Calling all starving artists and film students: If your pipe dreams of submitting features to Sundance have yet to be realized, maybe start a little smaller. With the upcoming 24-Hour Film Race, for example.
After blessing Miami with poop jokes galore in last year's Audience Favorite short film Wall of Shame, the 24 Hour Film Race returns to town May 18. It's a chance for filmmakers to test their speed and creativity by creating a film in -- you guessed it -- 24 hours, using a theme, a prop, and an action, all of which are announced at the start of the race.
It's like a reality TV show, with one difference: You have the chance to compete.
Above: last year's audience award winner, Wall of Shame.
encourages individuals to participate and tackle
an anxiety-inducing deadline of 24 hours to produce a stellar short -- whether they're experienced filmmakers or movie-making newbies.
"Film Racing is dedicated to inspiring and challenging creative minds,"
said Film Race spokesperson Christy McCouch. "We strive to provide exciting and rewarding competitions for
the filmmakers, and to provide them with the prizes and exposure
necessary to take the next big step in the industry."
And if you're not hell bent on directing, there are other options.
Namely, you can channel your inner film critic by attending the premiere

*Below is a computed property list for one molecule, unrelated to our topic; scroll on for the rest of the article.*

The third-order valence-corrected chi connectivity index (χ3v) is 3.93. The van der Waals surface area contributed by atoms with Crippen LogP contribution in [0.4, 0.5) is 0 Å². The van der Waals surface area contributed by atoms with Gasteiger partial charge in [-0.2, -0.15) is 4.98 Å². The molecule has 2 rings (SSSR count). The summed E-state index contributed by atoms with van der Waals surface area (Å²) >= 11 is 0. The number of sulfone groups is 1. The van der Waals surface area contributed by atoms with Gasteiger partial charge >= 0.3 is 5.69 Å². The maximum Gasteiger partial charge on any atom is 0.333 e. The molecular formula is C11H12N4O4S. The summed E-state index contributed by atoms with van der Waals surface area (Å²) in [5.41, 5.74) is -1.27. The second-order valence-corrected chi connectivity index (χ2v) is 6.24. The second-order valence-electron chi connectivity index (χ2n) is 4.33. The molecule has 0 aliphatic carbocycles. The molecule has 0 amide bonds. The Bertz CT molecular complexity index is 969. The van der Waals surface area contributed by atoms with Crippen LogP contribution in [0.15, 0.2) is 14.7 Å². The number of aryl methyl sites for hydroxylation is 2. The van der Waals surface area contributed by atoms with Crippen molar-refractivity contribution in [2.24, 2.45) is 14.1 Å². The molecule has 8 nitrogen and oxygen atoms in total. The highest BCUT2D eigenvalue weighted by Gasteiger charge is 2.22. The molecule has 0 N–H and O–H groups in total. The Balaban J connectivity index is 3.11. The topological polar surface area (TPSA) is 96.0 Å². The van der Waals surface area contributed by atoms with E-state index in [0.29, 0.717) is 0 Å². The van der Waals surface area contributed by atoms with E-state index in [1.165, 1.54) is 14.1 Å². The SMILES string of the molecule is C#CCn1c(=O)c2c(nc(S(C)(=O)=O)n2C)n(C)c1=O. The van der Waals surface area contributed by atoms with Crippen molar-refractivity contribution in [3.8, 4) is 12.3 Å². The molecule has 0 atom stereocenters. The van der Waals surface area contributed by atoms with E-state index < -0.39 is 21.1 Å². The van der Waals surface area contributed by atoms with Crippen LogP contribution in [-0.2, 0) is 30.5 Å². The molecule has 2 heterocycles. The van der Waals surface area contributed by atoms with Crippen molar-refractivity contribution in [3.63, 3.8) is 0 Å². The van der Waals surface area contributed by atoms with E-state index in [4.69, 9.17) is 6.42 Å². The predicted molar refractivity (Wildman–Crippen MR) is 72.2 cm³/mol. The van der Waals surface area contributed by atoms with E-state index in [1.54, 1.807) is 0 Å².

screening of the finished projects at the Colony Theatre, and be prepared to watch the best short
films Miami has to offer.
"I expect we'll have plenty of silliness and humor from Miami this year
as always," predicted McCouch. "It's so much fun to see what these
creative minds come up with."
Fun indeed; some of last year's selections included a film
that was just someone complaining on camera that her crew stood her up,
and a poignant flick about love lost titled Forgetting You.
And if last year's much buzzed about (and Audience Favorite Award
recipient) short film on poop, Wall of Shame, is an indication of this
year's submissions, be prepared for humor.
"The 24-hour format that this competition uses tends to lend itself to
comedy because it is hard to develop a story and characters for people
to invest in within a four minute time frame," noted McCouch.
How serious are the event organizers about the secret "theme, action, prop" directives? McCouch breaks it down: "The secrecy of the
theme and surprise elements are pretty important to the whole concept
of the race. [Competition Director Charlie Weisman doesn't choose the guidelines] until the last minute in an attempt to prevent any potential
leaks. We have to keep the filmmakers on their toes!"
Registration is currently open, and participants have until May 19th to
channel their inner Spielberg and upload their finished product.
Selected local shorts will be viewed at the premiere screening at the
Colony Theatre in September, while 14 additional screenings will be shown
in various cities across the nation.
The selected films will compete in a battle royale (not to be confused with Battle Royale) in New York City. Out
of the submissions, the top 24 films will be viewed at a private gala
and awards ceremony and the winning film maker will receive $10,000 and a
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--Carla St. Louis